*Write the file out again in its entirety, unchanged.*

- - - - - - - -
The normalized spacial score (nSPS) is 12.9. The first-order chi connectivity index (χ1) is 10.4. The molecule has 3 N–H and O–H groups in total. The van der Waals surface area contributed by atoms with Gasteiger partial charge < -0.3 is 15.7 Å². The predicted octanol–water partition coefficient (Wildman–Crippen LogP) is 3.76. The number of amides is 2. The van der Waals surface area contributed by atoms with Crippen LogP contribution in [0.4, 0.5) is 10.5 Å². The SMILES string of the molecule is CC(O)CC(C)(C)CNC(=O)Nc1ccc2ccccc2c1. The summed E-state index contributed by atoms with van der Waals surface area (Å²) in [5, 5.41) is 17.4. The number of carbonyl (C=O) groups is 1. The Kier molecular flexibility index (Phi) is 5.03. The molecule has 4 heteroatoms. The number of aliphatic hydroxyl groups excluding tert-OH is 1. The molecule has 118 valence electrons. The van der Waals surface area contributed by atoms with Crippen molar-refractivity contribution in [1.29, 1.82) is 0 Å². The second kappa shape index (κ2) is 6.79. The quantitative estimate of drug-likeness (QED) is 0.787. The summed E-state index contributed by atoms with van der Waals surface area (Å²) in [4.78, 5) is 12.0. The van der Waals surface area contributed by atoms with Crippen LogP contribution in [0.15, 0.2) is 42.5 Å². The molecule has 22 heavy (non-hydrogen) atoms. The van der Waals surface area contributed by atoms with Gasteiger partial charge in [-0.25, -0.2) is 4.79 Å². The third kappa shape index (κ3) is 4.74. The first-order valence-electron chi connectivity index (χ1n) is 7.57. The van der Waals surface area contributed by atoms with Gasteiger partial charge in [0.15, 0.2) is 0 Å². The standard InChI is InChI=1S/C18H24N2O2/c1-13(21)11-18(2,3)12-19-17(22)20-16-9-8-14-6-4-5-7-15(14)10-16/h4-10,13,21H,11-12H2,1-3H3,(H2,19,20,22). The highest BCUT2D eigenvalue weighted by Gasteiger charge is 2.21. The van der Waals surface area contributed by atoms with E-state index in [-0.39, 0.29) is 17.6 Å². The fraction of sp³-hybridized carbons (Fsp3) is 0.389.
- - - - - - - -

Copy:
The normalized spacial score (nSPS) is 12.9. The first-order chi connectivity index (χ1) is 10.4. The molecule has 3 N–H and O–H groups in total. The van der Waals surface area contributed by atoms with Gasteiger partial charge < -0.3 is 15.7 Å². The predicted octanol–water partition coefficient (Wildman–Crippen LogP) is 3.76. The number of amides is 2. The van der Waals surface area contributed by atoms with Crippen LogP contribution in [0.4, 0.5) is 10.5 Å². The SMILES string of the molecule is CC(O)CC(C)(C)CNC(=O)Nc1ccc2ccccc2c1. The summed E-state index contributed by atoms with van der Waals surface area (Å²) in [5, 5.41) is 17.4. The number of carbonyl (C=O) groups is 1. The Kier molecular flexibility index (Phi) is 5.03. The molecule has 4 heteroatoms. The number of aliphatic hydroxyl groups excluding tert-OH is 1. The molecule has 118 valence electrons. The van der Waals surface area contributed by atoms with Crippen molar-refractivity contribution in [1.29, 1.82) is 0 Å². The second kappa shape index (κ2) is 6.79. The quantitative estimate of drug-likeness (QED) is 0.787. The summed E-state index contributed by atoms with van der Waals surface area (Å²) in [4.78, 5) is 12.0. The van der Waals surface area contributed by atoms with Crippen LogP contribution in [0.15, 0.2) is 42.5 Å². The molecule has 22 heavy (non-hydrogen) atoms. The van der Waals surface area contributed by atoms with Gasteiger partial charge in [-0.25, -0.2) is 4.79 Å². The third kappa shape index (κ3) is 4.74. The first-order valence-electron chi connectivity index (χ1n) is 7.57. The van der Waals surface area contributed by atoms with Gasteiger partial charge in [0.15, 0.2) is 0 Å². The standard InChI is InChI=1S/C18H24N2O2/c1-13(21)11-18(2,3)12-19-17(22)20-16-9-8-14-6-4-5-7-15(14)10-16/h4-10,13,21H,11-12H2,1-3H3,(H2,19,20,22). The highest BCUT2D eigenvalue weighted by Gasteiger charge is 2.21. The van der Waals surface area contributed by atoms with E-state index in [-0.39, 0.29) is 17.6 Å². The fraction of sp³-hybridized carbons (Fsp3) is 0.389.